At the meeting, ICCAT also adopted measures to protect threatened shark species and swordfish.
-- Phillip Chalker
Quick status reports to keep you up to date on recent S&T bills and hearings.
The Science and Technology Committee unanimously approved H.R. 4061, the Cybersecurity Enhancement Act of 2009, on November 18. The bill continues support of basic research at the National Science Foundation (NSF); expands NSF scholarships to increase the size and skills of the cybersecurity workforce; and increases research and development (R&D), standards development and coordination, and public outreach at the National Institute of Standards and Technology (NIST) related to cybersecurity.
The House approved H.R. 3585, the Solar Technology Roadmap Act, on October 22. Sponsored by Rep. Gabrielle Giffords (D-AZ), the bill would establish a Solar Technology Roadmap Committee to advise the Secretary of Energy and set research, development, and demonstration objectives. The bill would authorize $350 million for FY 2011, ramping up to $550 million in 2015.
The Review of Human Spaceflight Plans Committee (aka the Augustine Committee) released its final report, Seeking a Human Spaceflight Program Worthy of a Great Nation. The report warned that the beleaguered agency lacks a sufficient budget to meet all its human and robotic exploratory goals.
The National Institutes of Health (NIH) has announced a new website, ResearchMatch.org, that seeks to connect individuals interested in participating in clinical trials with researchers conducting the studies. The site is intended to be user friendly and the service will cover an array of diseases.
A new Executive Order signed by President Obama on October 5 provides government agencies 90 days to develop plans for reducing emissions of greenhouse gases from their vehicles and facilities. In addition to instructing agencies to set 2020 targets for reducing greenhouse gas emissions, the order sets targets for water efficiency, energy efficiency, and recycling.
The White House has announced a series of partnerships involving leading companies, foundations, teachers, and scientists and engineers to motivate students to excel in science and math. The campaign, called “Educate to Innovate,” has received an initial commitment of more than $260 million from private sector partners.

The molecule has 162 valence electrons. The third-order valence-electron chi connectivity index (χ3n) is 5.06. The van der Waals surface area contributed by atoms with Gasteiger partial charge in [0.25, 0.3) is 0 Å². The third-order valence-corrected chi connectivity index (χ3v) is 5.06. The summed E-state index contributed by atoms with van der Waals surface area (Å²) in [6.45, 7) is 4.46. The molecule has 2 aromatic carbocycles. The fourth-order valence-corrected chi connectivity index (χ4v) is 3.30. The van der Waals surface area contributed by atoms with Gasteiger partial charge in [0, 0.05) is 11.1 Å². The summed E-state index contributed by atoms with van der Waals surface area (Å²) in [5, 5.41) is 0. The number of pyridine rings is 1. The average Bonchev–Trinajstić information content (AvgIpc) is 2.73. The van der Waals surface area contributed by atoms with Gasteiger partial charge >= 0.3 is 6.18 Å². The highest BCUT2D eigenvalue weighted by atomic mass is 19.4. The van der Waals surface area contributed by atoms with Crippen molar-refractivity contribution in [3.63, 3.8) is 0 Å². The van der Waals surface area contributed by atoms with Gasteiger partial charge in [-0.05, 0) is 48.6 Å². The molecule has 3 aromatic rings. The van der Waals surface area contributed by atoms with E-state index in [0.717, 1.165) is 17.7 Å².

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Nonstrategic Nuclear Weapons (RL32572)
- NASA: Briefing on National Aeronautics and Space Administration's Programs and Associated Activities. (GAO‑10‑87R)
Science at Sea: Meeting Future Oceanographic Goals with a Robust Academic Research Fleet (ISBN-13: 978-0-309-14557-2)
Hidden Costs of Energy: Unpriced Consequences of Energy Production and Use (ISBN-13:978-0-309-14636-4)
Surrounded by Science: Learning Science in Informal Environments (ISBN-13: 978-0-309-14670-8)
Spectrum Management for Science in the 21st Century (ISBN-13: 978-0-309-14686-9)
World Energy Outlook 2009
International Energy Agency
Staying Competitive Patching America's Leaky Pipeline in the Sciences
Center for American Progress
Health Problems Heat Up: Climate Change and the Public's Health
Trust for America's Health
AAAS Climate Briefing Presentations Available
Presentations are available from the November 16 congressional lunch briefing addressing the human health impacts associated with climate change. Hosted by AAAS and the University Corporation for Atmospheric Research, speakers included University of Maryland professor and former National Science Foundation head Rita Colwell, Johns Hopkins professor Lynn Goldman, and National Center for Atmospheric Research scientist Mary Hayden. Science Editor-in-Chief Bruce Alberts moderated the panel.